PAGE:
Autumn brings many pleasant things. The apples come off of the trees, ripe for eating. Cider begins to flow and find its way into the stores. I begin mulling my cider and baking pies. The leaves turn to fire and drop to the ground. The trees become bare and everything in this world begins to die. Autumn is the season of bounty and waning, of that final passionate explosion before the cold stillness of winter.
Solar Autumn runs roughly from the 21st of September to the 21st of December (varying a day in either direction from year to year), from Autumnal Equinox to Winter Solstice. Meteorological Autumn goes from September 1st to December 1st. Culturally, we tend to consider autumn as lasting from Labor Day Weekend to Black Friday and the weekend after Thanksgiving. However you reckon the span of the season, autumn is the maturation of the year and a time when mischievous spirits run stronger than any other part of the year. Whether you interpret spirits to mean spectres or human moods, the trickster is surely present in each and every one of us. You don’t have to be so strongly associated with darkness to feel that Hallow’s Eve spirit. Nearly every child dresses up as either a ghastly visage or beloved pop culture icon, goes door-to-door, and demands a sweet treat. If one does not give the little hooligan an offering of appeasement, the mischievous nature may take over and pull pranks on you and your home! Adults find time to let their oft-suppressed rambunctious sides out as well. (see: Jenna Marbles’s rant about sluts on Halloween)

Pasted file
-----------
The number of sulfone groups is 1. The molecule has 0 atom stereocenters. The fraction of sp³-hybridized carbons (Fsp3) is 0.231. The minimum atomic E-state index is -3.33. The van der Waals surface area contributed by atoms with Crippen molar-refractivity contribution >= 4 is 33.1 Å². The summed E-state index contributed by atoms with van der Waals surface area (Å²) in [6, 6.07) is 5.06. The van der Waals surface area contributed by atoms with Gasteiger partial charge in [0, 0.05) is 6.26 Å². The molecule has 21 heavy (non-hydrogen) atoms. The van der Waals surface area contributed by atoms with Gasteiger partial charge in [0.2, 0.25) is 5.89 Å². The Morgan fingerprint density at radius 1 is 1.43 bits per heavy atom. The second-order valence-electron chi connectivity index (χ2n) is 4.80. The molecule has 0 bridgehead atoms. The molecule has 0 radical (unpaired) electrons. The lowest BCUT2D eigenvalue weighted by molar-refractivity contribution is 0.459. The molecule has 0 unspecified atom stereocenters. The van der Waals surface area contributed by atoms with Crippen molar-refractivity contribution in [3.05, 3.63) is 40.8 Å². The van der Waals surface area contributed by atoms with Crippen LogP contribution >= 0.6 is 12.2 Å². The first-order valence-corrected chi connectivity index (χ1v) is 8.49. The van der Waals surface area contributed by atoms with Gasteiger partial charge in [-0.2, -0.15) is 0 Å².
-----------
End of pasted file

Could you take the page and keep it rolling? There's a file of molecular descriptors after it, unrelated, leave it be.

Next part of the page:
The first thing that comes to mind when I think of Autumn is apples. I thoroughly enjoy apple-picking. I have ever since I was a child. It’s more than the extremely fresh apples that are the fruit of the labor. It’s walking through an orchard full of twisted trees while an almost-crisp autumnal wind pushes at your back. It’s reaching up into the tree to find that perfect apple. It’s admiring one’s surroundings. It’s a short hike in a lovely man made wood. Apple picking is more than just the apples. That first bite into the Newtonian muse, fresh off the tree, is an experience that simply does not happen from a store bought pome.
In the year’s old age, when Demeter begins to cry and Hades’s fires grow stronger with passion, nature gives the most beautiful show. The leaves of every tree not deemed an evergreen turn from green to bright yellows, oranges, reds, and browns. Demeter weeps for the loss of her daughter, Persephone, and the subsequent autumnal rains rust the green away. A world of fire is born. The leaves, once vibrantly green photosynthesizers, now begin to change color and die, growing brittle and falling away as the trees retreat into dormancy for the winter ahead. We harvest our crops and begin preparations for the winter, when everything is absolutely dead, still, sleeping soundly in a crystalline purity. This last show of life, that spark at the moment of death, is breath-taking no matter how many times you’ve experienced it.
Home & hearth still have meaning to some, and this is so much more important this time of year than any other. Autumn is beautiful. I wish to mull some cider and sit next to a fire, eating the fruits of my year’s harvest with someone I love. I wish to write cold and hollow music, melancholic and melodic echoes of passion. I wish to celebrate with great festivity the Season of the Dead… the Season of Fire.
Here is some Autumnal themed music for your pleasure (after the jump).